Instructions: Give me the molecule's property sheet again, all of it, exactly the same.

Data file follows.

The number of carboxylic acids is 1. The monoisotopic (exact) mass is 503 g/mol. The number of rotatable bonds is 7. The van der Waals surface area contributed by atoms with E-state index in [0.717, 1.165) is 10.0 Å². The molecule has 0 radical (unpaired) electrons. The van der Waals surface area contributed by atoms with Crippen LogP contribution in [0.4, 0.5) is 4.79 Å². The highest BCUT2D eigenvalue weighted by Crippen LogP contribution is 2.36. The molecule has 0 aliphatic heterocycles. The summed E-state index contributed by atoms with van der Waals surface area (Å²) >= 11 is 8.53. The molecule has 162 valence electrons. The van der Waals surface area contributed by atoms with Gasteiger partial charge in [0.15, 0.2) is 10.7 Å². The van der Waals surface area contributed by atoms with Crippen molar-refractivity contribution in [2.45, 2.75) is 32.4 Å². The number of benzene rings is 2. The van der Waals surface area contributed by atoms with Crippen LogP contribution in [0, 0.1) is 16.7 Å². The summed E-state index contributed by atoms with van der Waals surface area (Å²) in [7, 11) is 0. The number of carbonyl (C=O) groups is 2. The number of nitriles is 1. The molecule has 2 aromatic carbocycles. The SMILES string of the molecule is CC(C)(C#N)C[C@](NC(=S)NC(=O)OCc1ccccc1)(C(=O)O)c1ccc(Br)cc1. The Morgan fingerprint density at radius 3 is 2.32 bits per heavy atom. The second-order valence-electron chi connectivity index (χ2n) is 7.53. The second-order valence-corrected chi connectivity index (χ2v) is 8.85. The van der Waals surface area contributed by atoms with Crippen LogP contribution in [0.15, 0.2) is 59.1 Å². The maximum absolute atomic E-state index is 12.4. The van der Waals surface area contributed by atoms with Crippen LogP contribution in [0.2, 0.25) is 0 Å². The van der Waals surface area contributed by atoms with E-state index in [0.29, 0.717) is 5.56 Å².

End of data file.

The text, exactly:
The number of carboxylic acids is 1. The monoisotopic (exact) mass is 503 g/mol. The number of rotatable bonds is 7. The van der Waals surface area contributed by atoms with E-state index in [0.717, 1.165) is 10.0 Å². The molecule has 0 radical (unpaired) electrons. The van der Waals surface area contributed by atoms with Crippen LogP contribution in [0.4, 0.5) is 4.79 Å². The highest BCUT2D eigenvalue weighted by Crippen LogP contribution is 2.36. The molecule has 0 aliphatic heterocycles. The summed E-state index contributed by atoms with van der Waals surface area (Å²) >= 11 is 8.53. The molecule has 162 valence electrons. The van der Waals surface area contributed by atoms with Gasteiger partial charge in [0.15, 0.2) is 10.7 Å². The van der Waals surface area contributed by atoms with Crippen molar-refractivity contribution in [2.45, 2.75) is 32.4 Å². The number of benzene rings is 2. The van der Waals surface area contributed by atoms with Crippen LogP contribution in [0, 0.1) is 16.7 Å². The summed E-state index contributed by atoms with van der Waals surface area (Å²) in [7, 11) is 0. The number of carbonyl (C=O) groups is 2. The number of nitriles is 1. The molecule has 2 aromatic carbocycles. The SMILES string of the molecule is CC(C)(C#N)C[C@](NC(=S)NC(=O)OCc1ccccc1)(C(=O)O)c1ccc(Br)cc1. The Morgan fingerprint density at radius 3 is 2.32 bits per heavy atom. The second-order valence-electron chi connectivity index (χ2n) is 7.53. The second-order valence-corrected chi connectivity index (χ2v) is 8.85. The van der Waals surface area contributed by atoms with Crippen LogP contribution in [0.15, 0.2) is 59.1 Å². The maximum absolute atomic E-state index is 12.4. The van der Waals surface area contributed by atoms with Crippen LogP contribution in [0.2, 0.25) is 0 Å². The van der Waals surface area contributed by atoms with E-state index in [0.29, 0.717) is 5.56 Å².